• The death toll from Hurricane Dorian rose to 53 during the past week but more than 1,000 remain missing and the number of fatalities is expected rise.
• The main container port in Grand Bahama, located in Freeport, has reopened and is operating normally.
• Education officials on Grand Bahama toured the island’s public schools on September 19 as part of a plan to restart classes for most students on Monday, September 23.
• At the request of the Grand Bahama Public Heath Authority, International Medical Corps has expanded its emergency medical care and related services to island residents in communities west of the capital, Freeport.
Important public services and commercial life continue to resume activity in hard-hit areas of the Bahamas more than three weeks after Hurricane Dorian destroyed large pockets of this small island country.
On Grand Bahama, the island’s main container port in Freeport has resumed normal activities, with trucks seen leaving the port loaded with urgently needed building materials required to begin the daunting task of rebuilding damaged and destroyed homes, businesses and other structures lost to the hurricane.
Education officials on Grand Bahama toured the island’s public schools on September 19 as part of a plan to restart classes for most students on Monday, while other in authority struggled with the challenge of returning residents displaced by the storm back to their home areas. One Public Health Authority official estimated that only 30% of the population have so far returned to their communities in eastern areas of Grand Bahama, which were especially hard-hit. “Getting people back depends on repairing the infrastructure,” the official said. “The roads are clear and the traffic is up, now we have to get the power and water back.” As more rural health clinics reopen on Grand Bahama, a local public health official noted several concerns they face in the coming weeks and months. Among them:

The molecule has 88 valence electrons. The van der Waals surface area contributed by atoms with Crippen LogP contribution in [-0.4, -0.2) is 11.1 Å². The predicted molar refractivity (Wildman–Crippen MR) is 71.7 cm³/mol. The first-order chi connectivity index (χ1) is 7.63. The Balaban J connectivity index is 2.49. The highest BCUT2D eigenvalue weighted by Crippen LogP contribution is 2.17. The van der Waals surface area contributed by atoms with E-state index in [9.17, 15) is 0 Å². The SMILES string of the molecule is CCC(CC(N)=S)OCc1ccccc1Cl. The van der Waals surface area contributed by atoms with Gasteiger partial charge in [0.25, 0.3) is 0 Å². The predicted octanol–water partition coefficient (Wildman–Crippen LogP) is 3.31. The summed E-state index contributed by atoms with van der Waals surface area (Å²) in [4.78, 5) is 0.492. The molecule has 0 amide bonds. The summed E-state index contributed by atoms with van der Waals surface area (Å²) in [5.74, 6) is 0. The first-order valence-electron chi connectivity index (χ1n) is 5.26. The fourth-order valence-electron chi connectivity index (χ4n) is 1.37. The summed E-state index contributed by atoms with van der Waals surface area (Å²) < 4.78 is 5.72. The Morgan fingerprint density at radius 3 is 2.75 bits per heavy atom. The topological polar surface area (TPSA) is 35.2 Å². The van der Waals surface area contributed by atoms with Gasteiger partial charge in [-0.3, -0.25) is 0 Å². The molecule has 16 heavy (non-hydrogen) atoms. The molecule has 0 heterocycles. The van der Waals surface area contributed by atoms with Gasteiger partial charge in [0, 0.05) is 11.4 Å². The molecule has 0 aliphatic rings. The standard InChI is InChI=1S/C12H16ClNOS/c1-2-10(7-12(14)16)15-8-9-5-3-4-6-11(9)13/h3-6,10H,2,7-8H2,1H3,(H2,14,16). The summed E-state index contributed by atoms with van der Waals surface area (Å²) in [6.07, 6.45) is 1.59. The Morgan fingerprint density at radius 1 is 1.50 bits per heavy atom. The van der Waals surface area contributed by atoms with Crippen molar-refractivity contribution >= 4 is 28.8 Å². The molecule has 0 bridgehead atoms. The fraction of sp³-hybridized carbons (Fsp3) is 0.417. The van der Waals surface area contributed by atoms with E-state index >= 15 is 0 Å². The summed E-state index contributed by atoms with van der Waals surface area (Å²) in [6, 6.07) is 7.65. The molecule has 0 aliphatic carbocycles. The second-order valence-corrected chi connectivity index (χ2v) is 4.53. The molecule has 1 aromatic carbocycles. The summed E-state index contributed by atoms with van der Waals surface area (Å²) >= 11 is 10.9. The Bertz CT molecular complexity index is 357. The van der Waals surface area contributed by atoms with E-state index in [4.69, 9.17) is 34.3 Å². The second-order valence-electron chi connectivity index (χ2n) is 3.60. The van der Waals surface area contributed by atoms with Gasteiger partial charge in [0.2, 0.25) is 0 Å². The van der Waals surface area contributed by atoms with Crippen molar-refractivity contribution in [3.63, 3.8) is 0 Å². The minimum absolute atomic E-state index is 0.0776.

Getting patients—especially those with chronic disease such as diabetes or hypertension—back to their normal clinic, where they are known and staff have the time to address, explain and be prepared to follow up on any special needs.
Maintaining a close watch for any evidence of water-borne disease in a post-disaster environment where so many familiar water sources are either unavailable or polluted.
Preparing for what they anticipate will be a spike in needs for psychosocial support once the immediacy of the disaster and the experience of their own personal survival begin to fade. Dr. Stacie Bevans, manager of the Grand Bahama Public Health Authority’s Community Health Programs, underscored this in a recent meeting: “It’s an adrenalin rush now, but after a month, reality sets in and people begin to get angry and depressed.”